When Karin Waisman contemplated the sentence, “The horizon is not a straight line,” two years ago, it held different meaning.
It referred to an open-ended future, an uncertain life full of twists and turns. In her own, that has included earning her architecture degree in her native Argentina and, in an effort to follow her passion, moving to the United States to study art at Cornell University — intending only to stay in New York for a few years.
That was almost three decades ago.
The artist has made a home and studio in Bridgehampton, recently spending much more time on the East End than in New York during the COVID-19 crisis. And, with it, she is contemplating the title of her show at Guild Hall — and its eponymous, site-specific, 250-inch-long centerpiece in the East Hampton museum’s Woodhouse Gallery — in a new way.
“I chose that title before the pandemic, but then I thought, how appropriate?” Waisman said. “You never know what’s coming. The horizon is not a straight line, like life is not a straight line. You can think of ‘horizon’ as the future of your life, what lies ahead. And, definitely, it’s not a straight line.”
Postponed for a year due to the pandemic, “Karin Waisman: The Horizon is Not a Straight Line” is now on view alongside “Enoc Perez: Paradise” through May, marking the most in-depth presentation of her internationally exhibited collection of work to date — an expansive examination of her perception of the natural world.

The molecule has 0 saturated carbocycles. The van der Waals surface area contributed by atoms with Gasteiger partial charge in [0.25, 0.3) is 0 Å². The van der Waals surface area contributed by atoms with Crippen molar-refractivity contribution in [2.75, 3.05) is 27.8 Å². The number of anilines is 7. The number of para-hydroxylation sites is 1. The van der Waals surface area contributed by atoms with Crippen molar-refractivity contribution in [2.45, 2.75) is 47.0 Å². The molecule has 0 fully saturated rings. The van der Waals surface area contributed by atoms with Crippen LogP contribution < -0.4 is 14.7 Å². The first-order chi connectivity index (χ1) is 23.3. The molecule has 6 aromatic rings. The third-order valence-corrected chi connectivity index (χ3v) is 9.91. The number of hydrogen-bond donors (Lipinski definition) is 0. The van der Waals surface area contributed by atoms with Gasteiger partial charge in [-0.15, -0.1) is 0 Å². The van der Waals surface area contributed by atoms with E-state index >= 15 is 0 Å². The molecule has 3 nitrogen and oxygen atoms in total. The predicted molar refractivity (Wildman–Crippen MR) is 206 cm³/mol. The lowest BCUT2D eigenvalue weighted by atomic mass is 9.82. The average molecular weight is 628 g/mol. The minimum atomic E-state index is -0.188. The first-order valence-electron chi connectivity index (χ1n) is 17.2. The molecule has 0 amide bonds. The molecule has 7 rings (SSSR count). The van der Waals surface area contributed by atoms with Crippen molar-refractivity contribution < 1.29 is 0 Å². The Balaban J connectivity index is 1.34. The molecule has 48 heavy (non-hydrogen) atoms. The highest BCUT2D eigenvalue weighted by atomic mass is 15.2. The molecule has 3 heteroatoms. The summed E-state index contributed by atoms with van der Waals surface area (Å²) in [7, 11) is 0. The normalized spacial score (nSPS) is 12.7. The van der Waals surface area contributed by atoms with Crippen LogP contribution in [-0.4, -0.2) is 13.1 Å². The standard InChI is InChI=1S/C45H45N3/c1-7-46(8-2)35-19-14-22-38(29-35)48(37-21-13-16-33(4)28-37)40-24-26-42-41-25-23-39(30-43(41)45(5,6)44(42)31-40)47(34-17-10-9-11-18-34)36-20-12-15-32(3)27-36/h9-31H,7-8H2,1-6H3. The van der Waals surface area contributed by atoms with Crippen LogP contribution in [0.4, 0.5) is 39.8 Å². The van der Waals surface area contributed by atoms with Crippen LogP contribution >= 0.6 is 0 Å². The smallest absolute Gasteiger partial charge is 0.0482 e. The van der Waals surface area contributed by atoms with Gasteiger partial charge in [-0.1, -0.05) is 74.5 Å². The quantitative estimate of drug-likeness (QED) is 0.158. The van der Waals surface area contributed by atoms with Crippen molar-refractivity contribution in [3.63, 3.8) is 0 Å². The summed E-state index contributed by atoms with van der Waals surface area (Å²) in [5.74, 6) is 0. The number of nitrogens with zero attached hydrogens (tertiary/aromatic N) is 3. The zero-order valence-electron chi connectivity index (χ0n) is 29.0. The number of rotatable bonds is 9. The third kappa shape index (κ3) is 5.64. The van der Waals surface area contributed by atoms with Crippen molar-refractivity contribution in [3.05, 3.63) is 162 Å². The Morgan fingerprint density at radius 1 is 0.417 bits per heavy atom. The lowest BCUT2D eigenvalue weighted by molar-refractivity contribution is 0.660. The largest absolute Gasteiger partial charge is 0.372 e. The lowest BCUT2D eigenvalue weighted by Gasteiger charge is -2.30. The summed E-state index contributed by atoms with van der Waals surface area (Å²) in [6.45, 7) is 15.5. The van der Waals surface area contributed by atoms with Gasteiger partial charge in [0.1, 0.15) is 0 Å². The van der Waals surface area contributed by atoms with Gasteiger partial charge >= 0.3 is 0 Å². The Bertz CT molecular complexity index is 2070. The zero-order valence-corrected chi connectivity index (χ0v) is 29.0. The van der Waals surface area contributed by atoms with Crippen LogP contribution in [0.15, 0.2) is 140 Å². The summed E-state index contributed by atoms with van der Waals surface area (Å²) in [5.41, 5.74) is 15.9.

“You read it with your eyes, but you also perceive it with your body,” she said of the show. “It’s something you have to experience in person with your body moving in space.”
Waisman feels the same about nature — always opting to experience it physically, and up close, rather than gaze at it from afar. Feeling the presence of the ocean and the East End light, and seeing the changes in the seasons so strongly, informs her work indirectly, as do her childhood adventures in Argentina.
Growing up, her family would take road trips every summer, touring the vastness of a countryside that required them to strategically plan gas stops to avoid getting stranded. In college, she continued to answer the call to explore, this time on foot with a pack strapped to her back, hiking the wilderness of Patagonia for months at a time during her school breaks.
“That was very important to me. It was something I really, really liked, but I wouldn’t say that that is directly connected to my work,” Waisman said. “In my work, the importance of nature is not through observation, it’s more like something that comes inside out. It’s more like the process of growth and decay, and the cycles and changes that you see in nature that are very important for me.”
Those pulsating patterns in nature, both fluid and contradictory with an imminent threat of disorder, are seen throughout Waisman’s work, starting with the earliest piece in the show, “Siren’s Beach,” a cast aluminum sculpture depicting an aerial view of desiccated land fragmented into a maze of Pythagorean spirals unfolding across the floor.
“It’s like a mathematical progression, and it’s this relationship between the fragment and the whole,” Waisman said. “So you can see this from the very beginning to the work that I’m doing now.”